Welcome to the Wellbeing Page! On this page you will find some information and tips on how to improve your overall wellbeing, as well as some links to organisations that can support you and your family.



Exercise is a great way to relieve stress and to improve your overall wellbeing. Not only does exercise improve your overall fitness, but it has also been found to have the following benefits:

  • Helps you sleep better.
  • Increases your energy levels.
  • Improves your concentration.
  • Boosts your mood.
  • Lowers levels of stress and anxiety.


You don't need to go and run a marathon or sweat it out at the gym. Start out small and before you know it, you will have worked your way up to the recommended 60 minutes of physical activity per day.

Here are some ways that you can add some physical activity to your day:

  • Walk to school (and home again)
  • Play a game of basketball (or something else) during lunch
  • Sign up for a team sport

Head to the skate park or go for a bike ride after school.

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Sleep is essential to your overall health and wellbeing. When you sleep, your body and brain are able to rest, recover and process all of the things that happened during the day.

Teenagers need between 8-10 hours of sleep every night to feel fully rested the next day. If you are not getting at least 8 hours every night, then you may find yourself feeling sluggish, cranky and unable to concentrate.

Getting to sleep at night can sometimes be difficult. Here are some tips on how to get a good night's sleep:

  1. Be active during the day. Try to get at least 60 minutes of physical activity in every day.
  2. Stick to a routine: Aim to go to bed and wake up at the same time and in the same place every day. Do what you can to make your room as dark, cool and quiet as possible.
  3. Work on Mindfulness: If you can't stop your brain from racing when you go to bed, try some mindfulness or meditation before bed. APPS like Smiling Mind can guide you through mindfulness exercises.
  4. Cut out caffeine after 3pm: Foods and drinks including cola, coffee, tea, chocolate and energy drinks should only ever be consumed in moderation and before 3pm.
  5. No screens in your room: Try not to be active on your phone, laptop or gaming device in the hour leading up to bedtime. 

Screen time and gaming

The internet has changed the way we learn, work, communicate and relax. While the internet and devices have many benefits, it is important to balance your day with some activities that do not require a screen.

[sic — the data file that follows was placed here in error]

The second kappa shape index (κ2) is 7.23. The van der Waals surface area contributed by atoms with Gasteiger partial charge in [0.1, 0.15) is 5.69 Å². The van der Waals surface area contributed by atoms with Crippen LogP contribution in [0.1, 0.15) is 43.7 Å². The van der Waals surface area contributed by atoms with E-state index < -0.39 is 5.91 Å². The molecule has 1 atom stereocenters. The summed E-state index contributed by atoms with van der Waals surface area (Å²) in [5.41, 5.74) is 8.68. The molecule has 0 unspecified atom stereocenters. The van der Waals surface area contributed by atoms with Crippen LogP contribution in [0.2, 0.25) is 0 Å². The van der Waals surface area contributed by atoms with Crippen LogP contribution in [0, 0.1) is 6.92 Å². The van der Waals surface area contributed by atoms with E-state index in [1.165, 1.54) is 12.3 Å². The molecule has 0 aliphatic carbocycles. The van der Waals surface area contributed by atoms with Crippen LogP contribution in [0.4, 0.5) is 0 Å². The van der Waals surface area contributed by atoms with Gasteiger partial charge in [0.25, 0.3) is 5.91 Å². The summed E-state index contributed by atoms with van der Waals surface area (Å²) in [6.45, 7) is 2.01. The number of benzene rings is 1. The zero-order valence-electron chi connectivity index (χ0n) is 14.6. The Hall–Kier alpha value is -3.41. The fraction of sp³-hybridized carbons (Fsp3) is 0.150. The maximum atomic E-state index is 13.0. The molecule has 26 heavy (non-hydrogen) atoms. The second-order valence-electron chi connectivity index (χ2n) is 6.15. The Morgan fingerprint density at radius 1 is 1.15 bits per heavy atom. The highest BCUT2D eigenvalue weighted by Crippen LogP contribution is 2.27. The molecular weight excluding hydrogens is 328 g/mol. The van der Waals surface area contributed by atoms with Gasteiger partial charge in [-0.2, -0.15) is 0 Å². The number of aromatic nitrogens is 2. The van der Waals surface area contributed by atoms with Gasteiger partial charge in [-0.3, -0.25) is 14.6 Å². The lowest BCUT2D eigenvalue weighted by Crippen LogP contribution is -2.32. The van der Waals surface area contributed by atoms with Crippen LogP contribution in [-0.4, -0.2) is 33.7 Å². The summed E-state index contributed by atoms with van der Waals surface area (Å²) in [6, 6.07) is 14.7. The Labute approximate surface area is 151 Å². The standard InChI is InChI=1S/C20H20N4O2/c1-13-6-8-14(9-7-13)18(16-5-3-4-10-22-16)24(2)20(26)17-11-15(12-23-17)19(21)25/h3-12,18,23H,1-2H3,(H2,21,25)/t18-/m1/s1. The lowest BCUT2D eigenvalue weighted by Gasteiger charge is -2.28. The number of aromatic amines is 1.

The research on "how much is too much?" when it comes to screen time is unclear, however it is recommended that you consider your own personal use of screens and ask yourself the following questions:

Exercise: Are you physically active for at least 30 minutes per day?

Sleep: Do you get between 8-10 hours of sleep per night?

Social time: Do you make time to meet up with friends or family once a week (at least)?

Variety of activities: Are you keeping up with your schoolwork? Do you have any hobbies that do not involve a screen?

If you answered 'No' to these questions, perhaps it is time to consider how much screen time you are having each day.  

You can add some 'screen free' time to your day by:

  • Scheduling some 'no screen times' during your day. (eg. Lunch break, before school)
  • Make mealtimes screen free.
  • Make sure you have hobbies that do not involve a screen.
  • Charge your devices outside of your room. 


We all know that when we eat well, we feel good. However, did you know that there is a direct link to healthy eating and mental health? Recent studies have shown that eating a healthy diet can reduce symptoms of depression.


Make sure your diet includes lots of colourful fruits and vegetables, foods high in fibre (wholegrain bread and cereals), and a few servings of dairy (or alternatives) and protein sources (meat, eggs, nuts). Having a chocolate or piece of cake every now and then is fine, just be sure that most of what you eat is nutritious. There are lots of great online resources, has heaps of ideas and recipes on healthy eating. 


Wellbeing Self Help Links

Kids Helpline:

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1800 55 1800

The Brave Program:

Children of Parents with Mental Illness (COPMI):


Family Support Links


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Last reviewed 24 June 2022
Last updated 24 June 2022